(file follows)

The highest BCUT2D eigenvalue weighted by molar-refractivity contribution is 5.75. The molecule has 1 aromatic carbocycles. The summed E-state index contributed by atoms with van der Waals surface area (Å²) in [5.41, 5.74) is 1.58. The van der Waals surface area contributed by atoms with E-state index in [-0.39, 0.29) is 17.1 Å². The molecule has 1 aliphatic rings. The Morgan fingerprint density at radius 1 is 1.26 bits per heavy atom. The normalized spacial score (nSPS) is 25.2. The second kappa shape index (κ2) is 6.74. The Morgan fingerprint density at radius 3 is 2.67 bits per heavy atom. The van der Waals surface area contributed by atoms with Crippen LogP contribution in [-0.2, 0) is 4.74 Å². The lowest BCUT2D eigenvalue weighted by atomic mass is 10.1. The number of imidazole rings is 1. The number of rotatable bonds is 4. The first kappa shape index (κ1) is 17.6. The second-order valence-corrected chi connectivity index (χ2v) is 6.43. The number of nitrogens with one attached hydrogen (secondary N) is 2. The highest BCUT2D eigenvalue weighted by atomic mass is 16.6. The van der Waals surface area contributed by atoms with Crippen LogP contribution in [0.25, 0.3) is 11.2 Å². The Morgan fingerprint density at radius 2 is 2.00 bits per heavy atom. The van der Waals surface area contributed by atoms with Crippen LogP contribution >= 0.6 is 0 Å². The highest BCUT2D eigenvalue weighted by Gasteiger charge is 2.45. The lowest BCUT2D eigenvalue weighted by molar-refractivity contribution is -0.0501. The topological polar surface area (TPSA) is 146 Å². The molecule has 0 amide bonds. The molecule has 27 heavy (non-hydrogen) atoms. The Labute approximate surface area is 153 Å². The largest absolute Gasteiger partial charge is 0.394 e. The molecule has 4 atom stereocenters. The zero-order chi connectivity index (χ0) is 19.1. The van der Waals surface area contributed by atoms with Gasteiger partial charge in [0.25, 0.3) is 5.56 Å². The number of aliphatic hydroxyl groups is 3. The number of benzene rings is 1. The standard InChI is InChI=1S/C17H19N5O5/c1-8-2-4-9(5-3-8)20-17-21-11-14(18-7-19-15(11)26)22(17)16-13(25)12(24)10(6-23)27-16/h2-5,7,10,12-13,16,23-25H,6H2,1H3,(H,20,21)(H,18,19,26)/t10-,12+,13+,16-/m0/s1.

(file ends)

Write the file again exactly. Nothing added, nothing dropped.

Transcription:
The highest BCUT2D eigenvalue weighted by molar-refractivity contribution is 5.75. The molecule has 1 aromatic carbocycles. The summed E-state index contributed by atoms with van der Waals surface area (Å²) in [5.41, 5.74) is 1.58. The van der Waals surface area contributed by atoms with E-state index in [-0.39, 0.29) is 17.1 Å². The molecule has 1 aliphatic rings. The Morgan fingerprint density at radius 1 is 1.26 bits per heavy atom. The normalized spacial score (nSPS) is 25.2. The second kappa shape index (κ2) is 6.74. The Morgan fingerprint density at radius 3 is 2.67 bits per heavy atom. The van der Waals surface area contributed by atoms with Crippen LogP contribution in [-0.2, 0) is 4.74 Å². The lowest BCUT2D eigenvalue weighted by atomic mass is 10.1. The number of imidazole rings is 1. The number of rotatable bonds is 4. The first kappa shape index (κ1) is 17.6. The second-order valence-corrected chi connectivity index (χ2v) is 6.43. The number of nitrogens with one attached hydrogen (secondary N) is 2. The highest BCUT2D eigenvalue weighted by atomic mass is 16.6. The van der Waals surface area contributed by atoms with Crippen LogP contribution in [0.25, 0.3) is 11.2 Å². The Morgan fingerprint density at radius 2 is 2.00 bits per heavy atom. The van der Waals surface area contributed by atoms with Crippen LogP contribution >= 0.6 is 0 Å². The highest BCUT2D eigenvalue weighted by Gasteiger charge is 2.45. The lowest BCUT2D eigenvalue weighted by molar-refractivity contribution is -0.0501. The topological polar surface area (TPSA) is 146 Å². The molecule has 0 amide bonds. The molecule has 27 heavy (non-hydrogen) atoms. The Labute approximate surface area is 153 Å². The largest absolute Gasteiger partial charge is 0.394 e. The molecule has 4 atom stereocenters. The zero-order chi connectivity index (χ0) is 19.1. The van der Waals surface area contributed by atoms with Gasteiger partial charge in [0.25, 0.3) is 5.56 Å². The number of aliphatic hydroxyl groups is 3. The number of benzene rings is 1. The standard InChI is InChI=1S/C17H19N5O5/c1-8-2-4-9(5-3-8)20-17-21-11-14(18-7-19-15(11)26)22(17)16-13(25)12(24)10(6-23)27-16/h2-5,7,10,12-13,16,23-25H,6H2,1H3,(H,20,21)(H,18,19,26)/t10-,12+,13+,16-/m0/s1.